North Iceland is a world apart. An expedition through this territory almost touching the extreme end of the world is a mega exploration itinerary. Temperatures are bone-chillingly freezing yet the enterprise is well worth an endeavor. It is natural for a first-timer to get lost among the endless list of things to do in North Iceland.
The northern part of the country is way different from other parts as it is accessible from an array of routes. All of them would overwhelm you with panoramic aesthetics. The primary attractions in North Iceland would be around Asbyrgi, Myvatn, Akureyri and Husavik.
We explore what all exciting things can be done here, which no other place in the world could offer:
Exploring beautiful nature reserves:
Activities in North Iceland know no bounds. In Asbyrgi, you can spend the day surveying a wonderful nature reserve, which is now a part of Vatnajokull national park. The experience is an excellent mix of fun and adventure.
You may choose to get into a lush valley cut out in the shape of a horseshoe. It is believed to have been made by mammoth eight-legged horse Sleipnir, a mythical creature. Move ahead to Hljodaklettar sound cliffs and the basalt rock deposits, a geophysical wonder, surround you. The rocks echo off a wave resonance that is truly amazing.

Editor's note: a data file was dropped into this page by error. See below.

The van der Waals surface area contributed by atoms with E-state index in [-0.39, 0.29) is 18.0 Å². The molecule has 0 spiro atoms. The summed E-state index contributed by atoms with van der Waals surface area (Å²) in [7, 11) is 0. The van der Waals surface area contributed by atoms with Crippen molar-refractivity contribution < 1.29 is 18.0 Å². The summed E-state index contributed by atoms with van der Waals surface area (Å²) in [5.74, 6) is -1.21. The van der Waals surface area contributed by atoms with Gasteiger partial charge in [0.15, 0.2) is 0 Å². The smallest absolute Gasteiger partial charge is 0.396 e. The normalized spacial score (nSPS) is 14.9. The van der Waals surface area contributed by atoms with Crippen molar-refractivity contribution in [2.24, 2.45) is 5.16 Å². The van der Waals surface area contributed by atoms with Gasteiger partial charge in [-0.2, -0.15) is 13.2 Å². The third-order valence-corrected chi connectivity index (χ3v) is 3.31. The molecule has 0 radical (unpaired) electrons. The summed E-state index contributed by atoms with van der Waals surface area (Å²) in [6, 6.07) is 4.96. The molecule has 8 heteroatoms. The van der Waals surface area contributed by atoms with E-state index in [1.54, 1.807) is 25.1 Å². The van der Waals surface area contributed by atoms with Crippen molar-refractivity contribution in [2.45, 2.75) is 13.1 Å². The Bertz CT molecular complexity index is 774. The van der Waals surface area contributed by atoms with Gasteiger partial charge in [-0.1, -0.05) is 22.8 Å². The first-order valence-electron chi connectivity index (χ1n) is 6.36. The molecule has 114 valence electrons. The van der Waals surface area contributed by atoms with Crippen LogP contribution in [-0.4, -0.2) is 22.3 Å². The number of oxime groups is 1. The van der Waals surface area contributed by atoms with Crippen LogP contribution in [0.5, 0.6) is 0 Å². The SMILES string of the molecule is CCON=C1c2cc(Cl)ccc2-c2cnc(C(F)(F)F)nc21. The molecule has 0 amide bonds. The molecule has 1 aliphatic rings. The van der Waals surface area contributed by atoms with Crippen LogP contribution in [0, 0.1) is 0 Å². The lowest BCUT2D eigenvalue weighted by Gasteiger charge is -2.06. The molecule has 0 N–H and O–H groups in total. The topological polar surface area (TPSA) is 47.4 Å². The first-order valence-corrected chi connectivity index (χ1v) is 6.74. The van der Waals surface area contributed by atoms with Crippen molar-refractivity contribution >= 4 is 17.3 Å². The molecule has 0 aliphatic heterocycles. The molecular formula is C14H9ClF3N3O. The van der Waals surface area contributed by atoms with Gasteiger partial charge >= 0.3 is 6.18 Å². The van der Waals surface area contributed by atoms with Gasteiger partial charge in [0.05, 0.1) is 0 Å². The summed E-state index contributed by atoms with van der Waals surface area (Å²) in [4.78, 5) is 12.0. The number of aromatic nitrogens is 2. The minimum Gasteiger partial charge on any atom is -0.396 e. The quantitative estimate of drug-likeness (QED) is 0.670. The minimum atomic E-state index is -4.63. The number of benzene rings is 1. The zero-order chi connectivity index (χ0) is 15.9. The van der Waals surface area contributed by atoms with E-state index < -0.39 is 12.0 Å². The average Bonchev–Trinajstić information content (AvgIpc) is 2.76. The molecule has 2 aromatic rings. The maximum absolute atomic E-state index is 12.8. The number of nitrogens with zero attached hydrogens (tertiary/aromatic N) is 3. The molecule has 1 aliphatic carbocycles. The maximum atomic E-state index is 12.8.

Explore the Laufas Turf homes:
If you love history, Laufas Turf homes should be in your bucket list. Experience how life had been in the up extreme north when the planet was more hostile to human habitation. It certainly merits a place as one of the most exciting things to do in North Iceland.
Turf homes in Akureyri, Iceland’s second largest city dates back to 1865. Laufas had received a complete makeover employing construction appliances from the early 20th century. Hiring travel guides to Akureyri is highly recommended as they will be able to explain all finer details that your eyes are likely to miss. A walk around this ancient settlement would make you feel you had been transported to ancient Iceland in a time machine.
Immersing in nature baths –one of the prime things to do in North Iceland: